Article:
So most of the leadership is in Indonesia. And basically, the tech teams are sitting in Singapore, Indonesia and India. We have had to hire some of our product and tech in India, mainly because of the rate at which we have grown and the needs that we have for scaling up as a company. Some of the product leaders that we have hired are sitting in India as well, but they will be soon moving to Indonesia once the pandemic is over. Coming back to the question around what do we think about the pandemic and building a team remotely: I think when we started last year, when we closed our first round, that is exactly when the pandemic had started. And we didn't know that we would have to build a company in a remote first world. But that's what was essential for us: to start building the team, to start hiring people remotely. Initially, it was a challenge. But I think we're very good at it now, because we were born into COVID. And we were remote-first from Day One, just when me and Abhi were starting up. So we have almost hired 80-90% of our team without even meeting them, which is extremely surprising if you think about it. At the same time, we have built a very strong culture where everyone is excited, everyone is passionate about the problem we are solving. Everyone is talking to merchants every week and understanding their problems over Zoom calls or WhatsApp calls, and staying in touch with what's happening on the ground. And I think that part is very important: to continue to build that empathy, which I believe is challenging, you know, in a remote first world when you are not able to meet the merchant in person in Surabaya, or in Jakarta or wherever else in Indonesia. So I think that is something that we are solving for. And I believe it's a challenge for everyone in the industry. The good part about being remote-first is the ability to hire anyone and anywhere. So right now we have people in 30 different cities across Indonesia, India and Singapore, operating in their own comfort zones, but at the same time being quite driven and working extremely hard building this company.

ALAN  19:09  
And on the topic of COVID, how did our business kind of twist-and-turn throughout 2020 as a result of COVID?

There was not a lot of twists-and-turns. I think it was more like "forwards-and-upwards". We went from a single app, which is the bookkeeping app, to launching payments to launching the Shopify app. We scaled our team from two people to close to 100 people now. And we scaled our merchant base from 50,000 merchants 12 months ago to 5 million plus merchants. And we are constantly thinking about how to upscale ourselves, how to up-skill our leadership team and every employee in the company as we grow another 10x this year. So that has been what we have been doing for the last 12 months post-COVID.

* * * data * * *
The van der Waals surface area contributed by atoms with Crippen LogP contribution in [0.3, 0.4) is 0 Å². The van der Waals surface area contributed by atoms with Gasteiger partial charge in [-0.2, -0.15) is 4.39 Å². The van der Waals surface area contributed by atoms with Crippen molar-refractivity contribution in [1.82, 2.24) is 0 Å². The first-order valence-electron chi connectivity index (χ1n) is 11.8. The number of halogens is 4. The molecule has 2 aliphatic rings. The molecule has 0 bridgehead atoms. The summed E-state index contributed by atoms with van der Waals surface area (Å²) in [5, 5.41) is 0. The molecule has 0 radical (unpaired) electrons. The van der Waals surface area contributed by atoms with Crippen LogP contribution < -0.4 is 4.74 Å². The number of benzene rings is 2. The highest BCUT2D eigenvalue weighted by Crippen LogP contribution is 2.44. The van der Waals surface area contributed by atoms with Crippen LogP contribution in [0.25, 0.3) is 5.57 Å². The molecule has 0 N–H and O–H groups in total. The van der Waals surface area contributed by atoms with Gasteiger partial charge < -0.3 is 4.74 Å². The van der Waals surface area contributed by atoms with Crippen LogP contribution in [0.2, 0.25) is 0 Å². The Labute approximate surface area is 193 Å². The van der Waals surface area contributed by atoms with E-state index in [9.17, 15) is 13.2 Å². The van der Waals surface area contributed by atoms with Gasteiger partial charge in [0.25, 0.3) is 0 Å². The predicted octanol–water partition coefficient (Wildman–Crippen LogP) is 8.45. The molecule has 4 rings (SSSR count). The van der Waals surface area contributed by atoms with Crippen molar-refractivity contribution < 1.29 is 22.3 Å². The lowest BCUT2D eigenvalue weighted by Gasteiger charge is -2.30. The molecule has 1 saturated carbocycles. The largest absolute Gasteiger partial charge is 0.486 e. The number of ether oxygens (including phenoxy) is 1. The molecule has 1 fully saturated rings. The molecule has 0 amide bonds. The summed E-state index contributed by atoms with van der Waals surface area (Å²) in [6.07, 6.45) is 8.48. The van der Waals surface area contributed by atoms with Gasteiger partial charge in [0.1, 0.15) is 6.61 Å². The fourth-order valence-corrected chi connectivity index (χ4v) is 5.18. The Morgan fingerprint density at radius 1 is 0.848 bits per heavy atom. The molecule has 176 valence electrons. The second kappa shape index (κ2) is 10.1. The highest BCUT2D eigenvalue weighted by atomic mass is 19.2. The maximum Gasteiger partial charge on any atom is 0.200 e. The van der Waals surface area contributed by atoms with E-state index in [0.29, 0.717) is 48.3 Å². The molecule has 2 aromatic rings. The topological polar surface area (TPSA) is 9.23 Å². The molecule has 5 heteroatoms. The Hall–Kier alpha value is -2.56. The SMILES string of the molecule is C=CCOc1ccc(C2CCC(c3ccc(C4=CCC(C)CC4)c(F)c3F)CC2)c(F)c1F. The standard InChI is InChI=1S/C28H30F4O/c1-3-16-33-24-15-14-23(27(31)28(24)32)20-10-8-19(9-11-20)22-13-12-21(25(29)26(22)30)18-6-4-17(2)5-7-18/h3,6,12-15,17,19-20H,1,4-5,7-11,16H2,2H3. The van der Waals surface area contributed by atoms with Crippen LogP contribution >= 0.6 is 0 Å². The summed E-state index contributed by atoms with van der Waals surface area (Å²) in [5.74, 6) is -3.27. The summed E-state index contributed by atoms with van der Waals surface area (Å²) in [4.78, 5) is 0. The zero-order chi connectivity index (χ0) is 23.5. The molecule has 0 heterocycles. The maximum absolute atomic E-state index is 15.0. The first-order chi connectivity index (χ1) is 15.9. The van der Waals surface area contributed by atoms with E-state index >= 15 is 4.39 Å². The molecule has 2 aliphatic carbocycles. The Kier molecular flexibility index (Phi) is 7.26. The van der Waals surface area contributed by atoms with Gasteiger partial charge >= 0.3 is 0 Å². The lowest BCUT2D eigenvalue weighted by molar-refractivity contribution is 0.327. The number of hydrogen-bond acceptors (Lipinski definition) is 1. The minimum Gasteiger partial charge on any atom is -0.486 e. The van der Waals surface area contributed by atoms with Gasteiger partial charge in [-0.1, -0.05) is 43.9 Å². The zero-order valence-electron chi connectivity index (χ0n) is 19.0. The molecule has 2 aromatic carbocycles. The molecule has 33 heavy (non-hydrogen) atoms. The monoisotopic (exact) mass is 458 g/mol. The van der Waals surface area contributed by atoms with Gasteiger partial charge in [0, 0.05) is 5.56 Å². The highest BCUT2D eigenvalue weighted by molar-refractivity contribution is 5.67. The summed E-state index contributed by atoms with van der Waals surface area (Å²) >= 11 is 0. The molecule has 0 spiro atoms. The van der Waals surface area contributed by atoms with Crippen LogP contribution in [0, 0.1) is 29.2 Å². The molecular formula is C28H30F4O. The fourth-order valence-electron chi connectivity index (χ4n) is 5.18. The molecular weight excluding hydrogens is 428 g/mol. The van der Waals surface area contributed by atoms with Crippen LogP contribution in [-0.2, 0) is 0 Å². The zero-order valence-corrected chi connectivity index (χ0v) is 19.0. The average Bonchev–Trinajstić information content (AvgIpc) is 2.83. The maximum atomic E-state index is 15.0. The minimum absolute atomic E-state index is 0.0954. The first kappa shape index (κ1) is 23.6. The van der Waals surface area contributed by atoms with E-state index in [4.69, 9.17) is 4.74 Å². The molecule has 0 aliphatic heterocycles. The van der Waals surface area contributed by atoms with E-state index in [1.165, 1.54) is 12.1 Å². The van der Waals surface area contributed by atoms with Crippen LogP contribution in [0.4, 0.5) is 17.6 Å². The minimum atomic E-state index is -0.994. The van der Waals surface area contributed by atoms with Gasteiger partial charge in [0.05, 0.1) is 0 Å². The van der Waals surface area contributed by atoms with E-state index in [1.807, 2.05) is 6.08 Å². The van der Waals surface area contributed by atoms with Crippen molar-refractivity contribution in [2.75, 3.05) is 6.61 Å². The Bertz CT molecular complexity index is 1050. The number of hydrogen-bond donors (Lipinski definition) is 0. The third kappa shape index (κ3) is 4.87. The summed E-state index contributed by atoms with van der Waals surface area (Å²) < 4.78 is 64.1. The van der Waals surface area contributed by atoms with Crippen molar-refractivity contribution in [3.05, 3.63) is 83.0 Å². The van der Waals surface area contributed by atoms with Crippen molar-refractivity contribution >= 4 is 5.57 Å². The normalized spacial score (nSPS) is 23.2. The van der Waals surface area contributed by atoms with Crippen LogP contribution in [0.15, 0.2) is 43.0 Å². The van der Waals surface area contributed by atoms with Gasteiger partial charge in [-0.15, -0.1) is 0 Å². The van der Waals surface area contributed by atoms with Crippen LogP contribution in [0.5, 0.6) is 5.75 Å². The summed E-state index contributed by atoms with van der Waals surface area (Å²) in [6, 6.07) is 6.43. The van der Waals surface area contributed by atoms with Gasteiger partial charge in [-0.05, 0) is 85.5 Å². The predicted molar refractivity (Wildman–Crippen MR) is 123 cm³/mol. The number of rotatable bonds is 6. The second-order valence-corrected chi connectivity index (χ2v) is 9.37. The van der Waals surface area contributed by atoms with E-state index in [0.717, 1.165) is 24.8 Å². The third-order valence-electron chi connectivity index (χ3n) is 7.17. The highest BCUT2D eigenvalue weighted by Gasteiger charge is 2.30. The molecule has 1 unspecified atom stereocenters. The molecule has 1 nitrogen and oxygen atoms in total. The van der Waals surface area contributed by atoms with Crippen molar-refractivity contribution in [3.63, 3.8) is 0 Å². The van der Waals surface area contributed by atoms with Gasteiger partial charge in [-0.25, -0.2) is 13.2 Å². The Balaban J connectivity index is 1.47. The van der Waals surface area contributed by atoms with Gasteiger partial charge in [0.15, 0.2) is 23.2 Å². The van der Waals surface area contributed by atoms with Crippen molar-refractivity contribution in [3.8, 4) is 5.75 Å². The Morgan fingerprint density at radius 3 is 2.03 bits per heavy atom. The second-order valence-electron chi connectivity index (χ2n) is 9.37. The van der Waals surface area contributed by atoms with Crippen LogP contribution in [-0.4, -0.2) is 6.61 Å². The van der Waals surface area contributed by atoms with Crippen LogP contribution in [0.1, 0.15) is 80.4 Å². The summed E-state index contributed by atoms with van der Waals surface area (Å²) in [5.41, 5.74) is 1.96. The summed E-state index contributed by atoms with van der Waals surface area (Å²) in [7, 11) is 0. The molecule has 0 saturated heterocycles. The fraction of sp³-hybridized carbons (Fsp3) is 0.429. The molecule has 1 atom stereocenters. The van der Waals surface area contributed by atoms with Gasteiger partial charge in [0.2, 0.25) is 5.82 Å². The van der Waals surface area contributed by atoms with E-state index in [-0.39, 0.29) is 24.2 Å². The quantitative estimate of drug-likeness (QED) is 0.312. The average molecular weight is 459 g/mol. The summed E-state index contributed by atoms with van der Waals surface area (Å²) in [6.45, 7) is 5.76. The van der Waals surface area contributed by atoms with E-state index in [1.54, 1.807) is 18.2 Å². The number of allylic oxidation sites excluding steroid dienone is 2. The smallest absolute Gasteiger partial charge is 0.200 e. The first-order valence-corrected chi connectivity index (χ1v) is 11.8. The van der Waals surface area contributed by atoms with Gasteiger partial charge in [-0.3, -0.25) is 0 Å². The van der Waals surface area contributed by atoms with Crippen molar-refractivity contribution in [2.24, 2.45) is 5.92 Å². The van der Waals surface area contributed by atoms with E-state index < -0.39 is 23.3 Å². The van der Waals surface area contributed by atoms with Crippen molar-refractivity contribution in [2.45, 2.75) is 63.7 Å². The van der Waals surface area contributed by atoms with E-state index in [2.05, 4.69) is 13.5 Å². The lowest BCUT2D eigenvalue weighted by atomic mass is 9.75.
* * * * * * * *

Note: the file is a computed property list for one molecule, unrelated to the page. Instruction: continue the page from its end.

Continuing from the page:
ALAN  19:48  
Okay, so I got your message around 10x growth. What are your growth goals for 2021 and 2022 at BukuWaung?

We want to grow the business 10x on all fronts. Start monetizing and scale up revenue streams, and then scale up the team that we have. And as we scale up the team, make sure that the culture is retained; the kind of culture that we had when we were 10 employees and when we have 50 employees. Make sure that it is also still there when we get to 300 employees. That is what we are focused on on a very high level. 

ALAN  20:16  
Understood. Chinmay, do we see opportunities outside of Indonesia over the next couple of years?

Absolutely. I think Southeast Asia has 100 million MSME's, and 60 million of them are in Indonesia. But I do believe looking at Indonesia, and the kind of merchants that are there in the region and the kind of economies that are there in the region, especially with Vietnam, the Philippines, Thailand and other countries; I wouldn't be surprised if there were similar problems exist and similar opportunities exist. Having said that, we are laser-focused on Indonesia right now, to consolidate our market leadership and continue growing further. The opportunity in Indonesia is massive. So we don't see ourselves going out anywhere anytime soon.

ALAN  20:55  
Understood. Chinmay, really fascinating gain such insights into how BukuWarung is helping prevent the SME segment of the Indonesian economy from being left behind. And instead it's nudging them toward greater efficiencies and hopefully higher and more sustainable growth. I'm really looking forward to frequent updates on your success going forward. Thanks again for joining.

Thanks a lot for having us, Alan. I think you are doing something phenomenal by inviting speakers who are able to share their perspective on the Indonesian ecosystem. And your podcast in particular has helped us a lot as well. Really appreciate you inviting us and having us on this platform. Thanks a lot, Alan.

ALAN  21:31  
Well, it's fantastic to be able to seize on the enthusiasm and thought leadership that you guys can share with the audience. So again, thanks for joining. We hope our listeners have enjoyed today's episode. As always, please consider sharing any feedback that you have about the Indo Tekno podcast with us. Terima kasih telah mendengarkan.  Sampai jumpa lagi!

Transcribed by https://otter.ai